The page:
Having regional or store managers account for a promotion’s various elements via a checklist is smart, intuitive, and enables you to react in real time. It could mean the difference between a promotion increasing your bottom line or failing to make a return. Tools like Zenput increase accountability and increase returns by providing real-time, actionable insights. To learn more about how this mobile solution works in the c-store environment, click here.

Topics: Retail, C-store

Wanna ‘Pizza’ Your Restaurant Competition? Customization and Technology Are Key

By Brian Harris

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BDO USA’s Restaurant Practice recently released its Benchmarking Update for FY 2015. This report is based on quarterly compilations of operating results. The good news is that restaurant sales were solid throughout 2015 largely due to an improving economy. Many brands increased menu prices, which worked well for those with higher traffic.

The pizza segment experienced the most significant growth with an increase of 6.4%. Domino’s was the leader of the pack and saw a 12.2% increase in same-store sales in 2015. The company sustained that growth throughout the year by emphasizing online ordering and capitalizing on convenience and food delivery.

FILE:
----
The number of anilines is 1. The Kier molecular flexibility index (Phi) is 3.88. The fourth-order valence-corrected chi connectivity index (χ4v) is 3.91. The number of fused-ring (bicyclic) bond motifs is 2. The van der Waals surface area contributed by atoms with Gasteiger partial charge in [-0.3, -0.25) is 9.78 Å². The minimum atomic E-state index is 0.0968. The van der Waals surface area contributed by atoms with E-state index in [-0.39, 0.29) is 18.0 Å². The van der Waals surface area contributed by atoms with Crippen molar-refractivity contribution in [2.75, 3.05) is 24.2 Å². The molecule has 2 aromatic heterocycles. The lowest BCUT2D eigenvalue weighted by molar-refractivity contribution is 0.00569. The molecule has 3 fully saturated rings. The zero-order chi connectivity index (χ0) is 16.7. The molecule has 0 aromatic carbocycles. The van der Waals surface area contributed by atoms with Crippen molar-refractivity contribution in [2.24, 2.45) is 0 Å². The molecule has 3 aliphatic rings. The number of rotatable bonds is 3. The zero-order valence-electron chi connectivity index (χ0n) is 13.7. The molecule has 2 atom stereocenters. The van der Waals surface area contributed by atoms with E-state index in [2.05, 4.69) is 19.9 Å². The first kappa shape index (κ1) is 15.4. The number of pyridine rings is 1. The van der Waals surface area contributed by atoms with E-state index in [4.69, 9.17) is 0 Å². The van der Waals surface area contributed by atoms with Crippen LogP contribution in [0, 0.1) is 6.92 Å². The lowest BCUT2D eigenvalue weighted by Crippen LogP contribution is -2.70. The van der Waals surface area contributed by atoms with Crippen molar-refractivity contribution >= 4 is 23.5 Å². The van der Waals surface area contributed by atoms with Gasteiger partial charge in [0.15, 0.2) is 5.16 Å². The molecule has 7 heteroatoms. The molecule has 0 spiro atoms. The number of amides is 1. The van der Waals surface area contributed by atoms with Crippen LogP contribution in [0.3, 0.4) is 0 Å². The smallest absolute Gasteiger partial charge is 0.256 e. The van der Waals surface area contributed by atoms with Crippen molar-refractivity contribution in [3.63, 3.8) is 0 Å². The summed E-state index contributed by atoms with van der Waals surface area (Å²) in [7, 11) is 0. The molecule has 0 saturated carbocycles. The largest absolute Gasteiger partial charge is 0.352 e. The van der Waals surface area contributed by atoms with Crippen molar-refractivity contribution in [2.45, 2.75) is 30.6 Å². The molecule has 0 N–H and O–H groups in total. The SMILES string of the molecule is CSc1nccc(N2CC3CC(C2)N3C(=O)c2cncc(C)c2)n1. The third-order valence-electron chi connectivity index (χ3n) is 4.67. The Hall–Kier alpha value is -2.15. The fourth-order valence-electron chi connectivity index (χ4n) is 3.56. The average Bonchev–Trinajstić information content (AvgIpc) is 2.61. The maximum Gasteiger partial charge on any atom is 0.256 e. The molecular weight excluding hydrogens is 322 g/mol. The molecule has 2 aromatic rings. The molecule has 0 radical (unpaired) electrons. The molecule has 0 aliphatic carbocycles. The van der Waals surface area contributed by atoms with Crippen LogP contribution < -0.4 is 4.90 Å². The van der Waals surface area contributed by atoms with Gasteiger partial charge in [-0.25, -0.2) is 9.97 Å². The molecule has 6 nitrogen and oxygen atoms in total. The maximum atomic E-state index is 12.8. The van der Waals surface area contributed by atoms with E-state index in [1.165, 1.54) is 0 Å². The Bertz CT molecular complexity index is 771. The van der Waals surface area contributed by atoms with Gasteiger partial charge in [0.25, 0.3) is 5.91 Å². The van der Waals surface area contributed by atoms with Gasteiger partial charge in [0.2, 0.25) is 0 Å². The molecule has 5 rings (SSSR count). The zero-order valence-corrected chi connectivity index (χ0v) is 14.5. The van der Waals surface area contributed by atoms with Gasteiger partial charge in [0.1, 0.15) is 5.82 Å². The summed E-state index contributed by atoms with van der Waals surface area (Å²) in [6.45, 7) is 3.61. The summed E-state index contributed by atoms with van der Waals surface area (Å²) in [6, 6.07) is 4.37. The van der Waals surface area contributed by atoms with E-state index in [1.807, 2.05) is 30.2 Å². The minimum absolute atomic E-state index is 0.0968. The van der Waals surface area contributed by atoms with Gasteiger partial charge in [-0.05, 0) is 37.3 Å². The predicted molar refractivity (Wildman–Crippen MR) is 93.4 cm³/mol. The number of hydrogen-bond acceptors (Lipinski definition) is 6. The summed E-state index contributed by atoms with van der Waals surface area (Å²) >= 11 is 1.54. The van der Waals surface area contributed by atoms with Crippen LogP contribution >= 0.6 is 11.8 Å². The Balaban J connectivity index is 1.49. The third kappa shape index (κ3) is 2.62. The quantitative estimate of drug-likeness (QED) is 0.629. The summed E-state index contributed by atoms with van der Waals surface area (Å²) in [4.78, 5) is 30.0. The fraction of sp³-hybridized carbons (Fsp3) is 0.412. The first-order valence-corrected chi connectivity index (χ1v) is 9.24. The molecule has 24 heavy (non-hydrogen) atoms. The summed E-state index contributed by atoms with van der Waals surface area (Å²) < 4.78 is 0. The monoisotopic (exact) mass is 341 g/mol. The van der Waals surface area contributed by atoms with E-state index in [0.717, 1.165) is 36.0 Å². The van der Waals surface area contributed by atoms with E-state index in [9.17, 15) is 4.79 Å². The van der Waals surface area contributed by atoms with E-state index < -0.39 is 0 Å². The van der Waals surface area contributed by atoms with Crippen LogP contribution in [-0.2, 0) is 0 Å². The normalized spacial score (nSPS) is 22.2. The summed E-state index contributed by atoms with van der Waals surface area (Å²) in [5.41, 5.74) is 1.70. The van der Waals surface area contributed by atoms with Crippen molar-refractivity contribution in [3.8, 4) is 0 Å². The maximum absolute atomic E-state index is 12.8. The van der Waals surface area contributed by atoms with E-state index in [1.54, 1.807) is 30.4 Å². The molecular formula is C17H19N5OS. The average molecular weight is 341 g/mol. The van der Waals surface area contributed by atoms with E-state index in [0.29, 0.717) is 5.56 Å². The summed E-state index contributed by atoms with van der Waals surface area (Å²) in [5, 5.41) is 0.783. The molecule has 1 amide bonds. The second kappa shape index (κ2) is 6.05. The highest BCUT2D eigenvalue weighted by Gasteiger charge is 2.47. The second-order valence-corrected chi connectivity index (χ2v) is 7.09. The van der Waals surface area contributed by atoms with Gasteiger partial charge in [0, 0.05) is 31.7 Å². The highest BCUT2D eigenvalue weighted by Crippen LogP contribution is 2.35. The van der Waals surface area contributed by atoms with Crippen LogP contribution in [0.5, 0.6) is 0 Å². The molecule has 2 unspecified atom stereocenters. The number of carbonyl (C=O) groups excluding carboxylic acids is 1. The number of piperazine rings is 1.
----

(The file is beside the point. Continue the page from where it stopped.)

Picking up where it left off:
Pizza has long been center stage in the evolution of food convenience. In fact, it could be argued that pizza chains like Domino’s and Pizza Hut helped pave the way for ethnic food customization. Chains like Chipotle, Qdoba and Moe’s Southwestern Grill then took burritos to a whole new level. Today, I went to the Chipotle of Greek food where my salad was prepared in a completely customizable format with optional meats and vegetables.

New-age pizza chains are now using the build-your-own model to their advantage. Following take-and-bake, delivery efficiency and online ordering, build-your-own/customizable pizza is the next frontier. Blaze Fast-Fire’d Pizza is set to open its 150th restaurant this year as it expands its national footprint. MOD Pizza is now expanding to the U.K. and is expected to reach 200 restaurants in the U.S. by the end of this year. Investors are feeling confident in this space, as evidenced by the $106 million MOD raised thus far.

Considering these trends, it’s no surprise that BDO’s Benchmarking Update shows that fast casual (4.9%) and quick serve (3.8%) followed pizza in same-store sales increases. Notably, these segments had a commanding lead over upscale casual (1.7%) and casual (1.6%).

Where the ‘Dough’ Could Rise More